Water, Air, & Soil Pollution

, 230:214 | Cite as

Comparison of Mercury Contamination in Four Indonesian Watersheds Affected by Artisanal and Small-Scale Gold Mining of Varying Scale

  • Natalie M. Barkdull
  • Gregory T. CarlingEmail author
  • Kevin Rey
  • Dwi Fitri Yudiantoro


Artisanal and small-scale gold mining (ASGM) accounts for almost half of anthropogenic mercury (Hg) emissions worldwide and causes widespread water pollution. In Indonesia, several studies have identified harmful levels of Hg in areas affected by ASGM. While most of these studies focus on mining areas with thousands of miners, water contamination in smaller ASGM areas is less understood. We evaluated Hg contamination in four ASGM areas in Central Java of varying scale (from 30 to 3000 amalgamator barrels at each area), including Jatiroto, Kebonsari, Gumelar, and Kulon Progo. At each location, we collected water samples along river transects upstream and downstream of ASGM areas during the dry season (June–July 2017). Total Hg (THg) concentrations in stream water increased by orders of magnitude from upstream to downstream of ASGM activities at Jatiroto (1.35–4730 ng/L), with smaller observed increases at the other locations. Dissolved THg concentrations exceeded USEPA criteria for aquatic life (12 ng/L) at two of the four ASGM areas. THg concentrations in tailings exceeded 150,000 ng/L. Notably, THg concentrations in stream water were not directly related to the scale of mining, with Jatiroto having the highest concentrations as second smallest mining areas of the four in this study. Downstream of the mining areas, the fraction of dissolved methyl Hg to dissolved THg reached 20%, indicating that active Hg methylation occurs in the watersheds. Further study is needed to investigate Hg transport in the wet season when rainfall and high stream discharge may mobilize contaminated sediment near mining areas.


Trace elements Total mercury Methyl mercury Artisanal and small-scale gold mining ASGM Indonesia 



Research permits were obtained through Kemenristekdikti, the Indonesian foreign research permitting office (Govt. Regulation no. 41/2006). We are thankful for students and faculty at the Geological Engineering Department of Universitas Pembangunan Nasional (UPN) “Veteran” in Yogyakarta for their assistance and support in conducting this research. We also thank regional and local Indonesian government agencies and leaders that assisted in this research including: the Department of Energy and Natural Resources Central Java Province (Dinas Energi dan Sumber Daya Mineral Provinsi Jawa Tengah), the Department of Mining and Energy in Pacitan East Java Province (Dinas Pertambangan dan Energi Kabupaten Pacitan Jawa Timur), Bpk. Harsono and Bpk. Ketik, and the gracious village leaders who welcomed us into their homes and helped us conduct this research.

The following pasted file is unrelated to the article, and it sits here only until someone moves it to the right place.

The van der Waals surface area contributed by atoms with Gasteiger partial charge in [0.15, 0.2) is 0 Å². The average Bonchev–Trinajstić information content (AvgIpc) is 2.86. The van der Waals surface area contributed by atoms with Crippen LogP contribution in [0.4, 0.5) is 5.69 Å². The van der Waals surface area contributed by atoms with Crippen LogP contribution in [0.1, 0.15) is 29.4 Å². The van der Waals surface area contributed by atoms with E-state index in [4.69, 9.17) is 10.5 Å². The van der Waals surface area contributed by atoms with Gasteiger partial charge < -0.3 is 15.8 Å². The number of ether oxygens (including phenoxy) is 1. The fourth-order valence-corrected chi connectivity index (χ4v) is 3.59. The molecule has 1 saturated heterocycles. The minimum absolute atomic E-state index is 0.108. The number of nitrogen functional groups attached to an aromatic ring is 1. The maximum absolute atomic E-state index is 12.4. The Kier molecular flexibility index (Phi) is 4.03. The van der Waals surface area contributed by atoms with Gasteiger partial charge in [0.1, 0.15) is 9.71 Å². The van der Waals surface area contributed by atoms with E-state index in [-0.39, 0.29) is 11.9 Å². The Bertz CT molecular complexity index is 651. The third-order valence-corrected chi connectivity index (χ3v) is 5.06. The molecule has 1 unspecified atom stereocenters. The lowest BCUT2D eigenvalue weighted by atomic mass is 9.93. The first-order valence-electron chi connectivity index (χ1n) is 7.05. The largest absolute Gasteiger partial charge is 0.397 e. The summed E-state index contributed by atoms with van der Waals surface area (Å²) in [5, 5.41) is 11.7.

Funding Information

Funding was provided by a Geological Society of America Graduate Student Research Grant and a Foreign Language Area Studies (FLAS) fellowship from the US Department of Education through Brigham Young University.

Supplementary material

11270_2019_4271_MOESM1_ESM.docx (274 kb)
ESM 1 (DOCX 274 kb)
11270_2019_4271_MOESM2_ESM.xlsx (37 kb)
ESM 2 (XLSX 37 kb)


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Copyright information

© Springer Nature Switzerland AG 2019

Authors and Affiliations

  1. 1.Department of Geological Sciences, S389 Eyring Science CenterBrigham Young UniversityProvoUSA
  2. 2.Geology Department, Jl. SWK 104 (Lingkar Utara) CondongcaturUniversitas Pembangunan Nasional Veteran YogyakartaYogyakartaIndonesia

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